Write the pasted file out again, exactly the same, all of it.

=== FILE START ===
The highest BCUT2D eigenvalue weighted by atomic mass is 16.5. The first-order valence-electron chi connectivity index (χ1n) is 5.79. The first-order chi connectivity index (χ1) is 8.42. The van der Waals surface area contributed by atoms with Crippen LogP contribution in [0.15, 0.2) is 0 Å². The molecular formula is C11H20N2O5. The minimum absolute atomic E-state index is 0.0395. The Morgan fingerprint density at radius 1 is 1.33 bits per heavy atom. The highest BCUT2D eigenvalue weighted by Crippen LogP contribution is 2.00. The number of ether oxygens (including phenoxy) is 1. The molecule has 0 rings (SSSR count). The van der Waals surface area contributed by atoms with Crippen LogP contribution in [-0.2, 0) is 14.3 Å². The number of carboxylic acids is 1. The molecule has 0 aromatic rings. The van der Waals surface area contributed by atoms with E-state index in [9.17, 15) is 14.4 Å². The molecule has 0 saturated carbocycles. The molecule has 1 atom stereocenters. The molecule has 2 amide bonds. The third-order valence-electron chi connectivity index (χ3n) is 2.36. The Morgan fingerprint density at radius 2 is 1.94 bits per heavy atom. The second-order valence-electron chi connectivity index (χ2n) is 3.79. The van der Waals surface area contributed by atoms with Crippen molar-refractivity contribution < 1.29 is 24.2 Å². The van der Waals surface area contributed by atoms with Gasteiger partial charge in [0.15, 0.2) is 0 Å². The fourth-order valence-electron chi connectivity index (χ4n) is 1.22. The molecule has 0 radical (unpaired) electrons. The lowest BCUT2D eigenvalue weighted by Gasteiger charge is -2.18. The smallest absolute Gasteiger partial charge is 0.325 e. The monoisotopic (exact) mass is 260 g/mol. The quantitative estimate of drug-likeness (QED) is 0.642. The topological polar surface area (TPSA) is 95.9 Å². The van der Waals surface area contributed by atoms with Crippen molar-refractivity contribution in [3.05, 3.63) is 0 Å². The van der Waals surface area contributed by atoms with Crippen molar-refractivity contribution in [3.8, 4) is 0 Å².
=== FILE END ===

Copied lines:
The highest BCUT2D eigenvalue weighted by atomic mass is 16.5. The first-order valence-electron chi connectivity index (χ1n) is 5.79. The first-order chi connectivity index (χ1) is 8.42. The van der Waals surface area contributed by atoms with Crippen LogP contribution in [0.15, 0.2) is 0 Å². The molecular formula is C11H20N2O5. The minimum absolute atomic E-state index is 0.0395. The Morgan fingerprint density at radius 1 is 1.33 bits per heavy atom. The highest BCUT2D eigenvalue weighted by Crippen LogP contribution is 2.00. The number of ether oxygens (including phenoxy) is 1. The molecule has 0 rings (SSSR count). The van der Waals surface area contributed by atoms with Crippen LogP contribution in [-0.2, 0) is 14.3 Å². The number of carboxylic acids is 1. The molecule has 0 aromatic rings. The van der Waals surface area contributed by atoms with E-state index in [9.17, 15) is 14.4 Å². The molecule has 0 saturated carbocycles. The molecule has 1 atom stereocenters. The molecule has 2 amide bonds. The third-order valence-electron chi connectivity index (χ3n) is 2.36. The Morgan fingerprint density at radius 2 is 1.94 bits per heavy atom. The second-order valence-electron chi connectivity index (χ2n) is 3.79. The van der Waals surface area contributed by atoms with Crippen molar-refractivity contribution < 1.29 is 24.2 Å². The van der Waals surface area contributed by atoms with Gasteiger partial charge in [0.15, 0.2) is 0 Å². The fourth-order valence-electron chi connectivity index (χ4n) is 1.22. The molecule has 0 radical (unpaired) electrons. The lowest BCUT2D eigenvalue weighted by Gasteiger charge is -2.18. The smallest absolute Gasteiger partial charge is 0.325 e. The monoisotopic (exact) mass is 260 g/mol. The quantitative estimate of drug-likeness (QED) is 0.642. The topological polar surface area (TPSA) is 95.9 Å². The van der Waals surface area contributed by atoms with Crippen molar-refractivity contribution in [3.05, 3.63) is 0 Å². The van der Waals surface area contributed by atoms with Crippen molar-refractivity contribution in [3.8, 4) is 0 Å².